“We’ve accidentally had a really long time to roll it all together because of the pandemic,” Swank writes of the shop. “I believe it’s a good thing because it’s only just begun to show up here. It’s actually very great.”
“It’s been really interesting trying to set something like this up during the pandemic and not being able to travel,” Augarde says. “The initial concept is for Ben and Jack and all the others who contributed to the development of this project to join us and supervise a large portion of it. But they aren’t. It’s 80 percent been done over video.”
As a record label, Third Man is known for its limited-edition vinyl releases and the reissues of albums and EPs by the label’s own signed artists. The same concept will be carried forward in London but will focus on emerging musicians from the U.K. and Europe.
“We do well in the States with our artists, but I just don’t think we’ve had enough broadband to take on that sort of expansion,” Swank says. “We’ve mostly relied on our distributors here who are fantastic. It was clear that we needed someone else to be that person in London.”
Augarde says, “As well as spreading the word about our U.S. artists, we’re eager to provide a boost on some U.K. and European ones too. To ensure that it is not only a U.S. label and to be a global one, too.”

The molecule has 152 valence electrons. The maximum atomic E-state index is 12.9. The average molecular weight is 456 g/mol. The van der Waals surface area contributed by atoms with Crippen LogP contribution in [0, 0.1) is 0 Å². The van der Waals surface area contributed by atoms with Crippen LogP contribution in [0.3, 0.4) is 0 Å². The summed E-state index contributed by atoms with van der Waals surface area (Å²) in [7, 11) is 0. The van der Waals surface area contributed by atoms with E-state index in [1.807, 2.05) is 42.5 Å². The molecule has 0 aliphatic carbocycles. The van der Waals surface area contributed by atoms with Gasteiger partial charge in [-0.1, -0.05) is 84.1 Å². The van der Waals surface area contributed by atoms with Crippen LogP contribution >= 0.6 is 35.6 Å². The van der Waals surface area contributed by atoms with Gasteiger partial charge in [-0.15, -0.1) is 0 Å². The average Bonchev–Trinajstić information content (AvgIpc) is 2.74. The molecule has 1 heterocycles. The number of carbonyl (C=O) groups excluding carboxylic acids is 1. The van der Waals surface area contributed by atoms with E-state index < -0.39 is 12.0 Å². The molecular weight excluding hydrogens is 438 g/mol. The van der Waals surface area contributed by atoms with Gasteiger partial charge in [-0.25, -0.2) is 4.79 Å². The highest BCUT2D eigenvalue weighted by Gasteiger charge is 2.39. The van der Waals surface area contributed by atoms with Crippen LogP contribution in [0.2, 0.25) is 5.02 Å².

To celebrate the launch of Third Man Records London, the Third Man has tapped several U.K. artists to create vinyl releases available on black vinyl around the world and with limited editions of yellow vinyl at The Soho shop. They include previously never heard and new recordings by Paul Weller, David Ruffin, The Jesus & Mary Chain, Cornershop, The Raincoats’ Gina Birch, and The Magic Roundabout. This store can also sell exclusive collaboration merchandise, including the Bella Freud Merino knit sweater and a Rockins scarf.
“We’re actually small enough where if it turns people away, then it’s fine,” Swank says. “The attitude over here is different than in America, so it’s a hard-talking point, but I don’t mind offending non-vaccinated people.”
When Third Man Records opened its doors in Nashville in 2009, White and Swank had been in numerous discussions on ways the company and its retail stores could expand further. Detroit was opened in the year 2015, and the pressing plant was to be added in 2017. However, there are no specific plans for the future beyond London. Swank states that he believes that there will be more international retail locations in the future (Tokyo is a bucket-list possibility). In the end, Third Man Records wants to accommodate every type of music enthusiast, but especially those who may be not comfortable in the record shop.
The brand’s original mission feels particularly relevant following 18 months that are mostly spent in virtual contact.
“When we first started, like 12 years ago, the goal was really to get people off their butts and into a brick and mortar store,” Swank states. “To not buy things on the internet constantly. Conversations in person are the way the culture develops. I believe that records stores and bookstores are the places where culture is spewed out in the city. They’re very valuable in that way. When we first began, there were many Jack White fans, and we’re now at a point that we’re not sure who the majority of fans are.
“It’s been really successful having these unique physical spaces and getting people interested in the idea of not only Third Man but records in general,” He adds. “We’re trying to re-contextualize it, so it doesn’t just seem like a strange antique in your grandmother’s house.”